OPERATING SYSTEM INSTALL
A majority of clients who state their device won't turn on are having an issue with their Operating System and not their physical components of their device. Bringing Your Tech to Life can help sort out Operating System issues and stability. If your Operating System needs to be updated or reinstalled we can do that too.
What most people don't realize computers require an Operating System (hereafter referred to as “OS”). Some use Windows, MacOS or Chrome OS, others a distribution of Linux. What these four have in common is that they all run on desktop or laptop PCs, those things we traditionally refer to as computers. Times have changed though, and desktop PCs have lost their monopoly on the term “computer.” Your phone, your TV, your watch, your car: these days you will be hard-pressed to find something without a computer inside of it. The OS has an important role of translating information between the physical components of your device (hardware) and the programs/apps installed on your device (software).
COMMON OPERATING SYSTEMS
Microsoft Windows, commonly referred to as Windows, is a group of several proprietary graphical operating system families, all of which are developed and marketed by Microsoft. Each family caters to a certain sector of the computing industry. Active Microsoft Windows families include Windows NT and Windows IoT; these may encompass subfamilies, (e.g. Windows Server or Windows Embedded Compact) (Windows CE). Defunct Microsoft Windows families include Windows 9x, Windows Mobile and Windows Phone.
Microsoft introduced an operating environment named Windows on November 20, 1985, as a graphical operating system shell for MS-DOS in response to the growing interest in graphical user interfaces (GUIs). Microsoft Windows came to dominate the world's personal computer (PC) market with over 90% market share, overtaking Mac OS, which had been introduced in 1984. On PCs, Windows is still the most popular operating system.
As of December 2020, the most recent version of Windows for PCs, tablets and embedded devices is Windows 10, version 20H2. The most recent version for server computers is Windows Server, version 20H2. A specialized version of Windows also runs on the Xbox One video game console.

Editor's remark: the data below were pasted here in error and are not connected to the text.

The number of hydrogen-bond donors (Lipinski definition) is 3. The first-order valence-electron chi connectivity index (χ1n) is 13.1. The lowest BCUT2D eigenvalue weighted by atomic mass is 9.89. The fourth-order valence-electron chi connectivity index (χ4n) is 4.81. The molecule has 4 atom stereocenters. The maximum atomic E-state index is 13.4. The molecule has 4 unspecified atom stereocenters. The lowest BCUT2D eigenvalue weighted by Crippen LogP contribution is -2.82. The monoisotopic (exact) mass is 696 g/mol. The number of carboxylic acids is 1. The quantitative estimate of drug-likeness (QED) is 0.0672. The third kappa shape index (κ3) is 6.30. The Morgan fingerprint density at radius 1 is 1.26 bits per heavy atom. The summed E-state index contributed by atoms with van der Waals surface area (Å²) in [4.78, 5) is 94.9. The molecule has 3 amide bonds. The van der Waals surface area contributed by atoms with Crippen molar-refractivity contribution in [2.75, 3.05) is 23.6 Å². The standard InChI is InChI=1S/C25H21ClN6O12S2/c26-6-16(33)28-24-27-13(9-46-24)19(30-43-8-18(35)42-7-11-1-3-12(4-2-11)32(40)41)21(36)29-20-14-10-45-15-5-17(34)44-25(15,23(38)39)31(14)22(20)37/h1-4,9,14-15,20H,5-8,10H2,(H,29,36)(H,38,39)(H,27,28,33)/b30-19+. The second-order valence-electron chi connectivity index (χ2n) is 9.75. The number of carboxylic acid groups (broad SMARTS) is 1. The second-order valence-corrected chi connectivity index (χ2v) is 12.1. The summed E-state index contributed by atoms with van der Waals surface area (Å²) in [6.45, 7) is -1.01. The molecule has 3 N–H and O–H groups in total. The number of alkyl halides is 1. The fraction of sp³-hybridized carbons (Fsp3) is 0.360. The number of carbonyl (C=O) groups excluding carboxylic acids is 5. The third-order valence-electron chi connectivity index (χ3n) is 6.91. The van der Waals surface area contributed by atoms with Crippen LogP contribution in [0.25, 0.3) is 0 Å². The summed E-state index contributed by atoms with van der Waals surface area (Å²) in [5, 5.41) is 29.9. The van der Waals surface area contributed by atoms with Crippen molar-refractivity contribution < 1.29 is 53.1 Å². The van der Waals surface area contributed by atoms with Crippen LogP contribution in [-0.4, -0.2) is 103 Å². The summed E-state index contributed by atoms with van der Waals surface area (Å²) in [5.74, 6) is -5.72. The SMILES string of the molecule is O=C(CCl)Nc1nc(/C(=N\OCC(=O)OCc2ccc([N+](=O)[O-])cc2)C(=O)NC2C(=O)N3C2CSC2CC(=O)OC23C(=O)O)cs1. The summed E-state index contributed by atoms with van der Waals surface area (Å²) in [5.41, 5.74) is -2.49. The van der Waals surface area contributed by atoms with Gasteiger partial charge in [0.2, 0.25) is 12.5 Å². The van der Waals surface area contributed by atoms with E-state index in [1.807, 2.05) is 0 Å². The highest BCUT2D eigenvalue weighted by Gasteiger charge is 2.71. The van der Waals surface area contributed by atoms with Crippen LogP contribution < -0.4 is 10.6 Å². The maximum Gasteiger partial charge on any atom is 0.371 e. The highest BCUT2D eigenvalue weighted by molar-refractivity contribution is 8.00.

macOS is a series of proprietary graphical operating systems developed and marketed by Apple Inc. since 2001. It is the primary operating system for Apple's Mac computers. Within the market of desktop, laptop and home computers, and by web usage, it is the second most widely used desktop OS, after Microsoft Windows.
macOS is the second major series of Macintosh operating systems. The first is colloquially called the classic Mac OS, introduced in 1984, the final release of which was Mac OS 9 in 1999.
The first desktop version, Mac OS X 10.0, was released in March 2001, with its first update, 10.1, arriving later that year. The "X" in Mac OS X and OS X is the Roman numeral for the number 10 and is pronounced as such. The X was a prominent part of the operating system's brand identity and marketing in its early years, but gradually receded in prominence since the release of Snow Leopard in 2009. Apple began naming its releases after big cats, which lasted until OS X 10.8 Mountain Lion. Since OS X 10.9 Mavericks, releases have been named after locations in California.
Apple shortened the name to "OS X" in 2012 and then changed it to "macOS" in 2016, adopting the nomenclature that they were using for their other operating systems, iOS, watchOS, and tvOS. In 2020, Apple incremented the major version number to 11 in macOS Big Sur as of December 2020, although it retains the same base as the previous versions of macOS.
Releases of Mac OS X from 1999 to 2005 ran on the PowerPC-based hardware of that period. During the transition towards Intel architecture from 2006 onwards, versions were released for Intel-based Macs with 32-bit and currently 64-bit processors. As of macOS 11 (2020), Apple began a gradual transition to 64-bit ARM-based, Apple Silicon Macs.
Linux is a family of open-source Unix-like operating systems based on the Linux kernel, an operating system kernel first released on September 17, 1991, by Linus Torvalds. Linux is typically packaged in a Linux distribution.
Distributions include the Linux kernel and supporting system software and libraries, many of which are provided by the GNU Project. Many Linux distributions use the word "Linux" in their name, but the Free Software Foundation uses the name GNU/Linux to emphasize the importance of GNU software.
Popular Linux distributions include Debian, Fedora, and Ubuntu. Commercial distributions include Red Hat Enterprise Linux and SUSE Linux Enterprise Server. Desktop Linux distributions include a windowing system such as X11 or Wayland, and a desktop environment such as GNOME or KDE Plasma.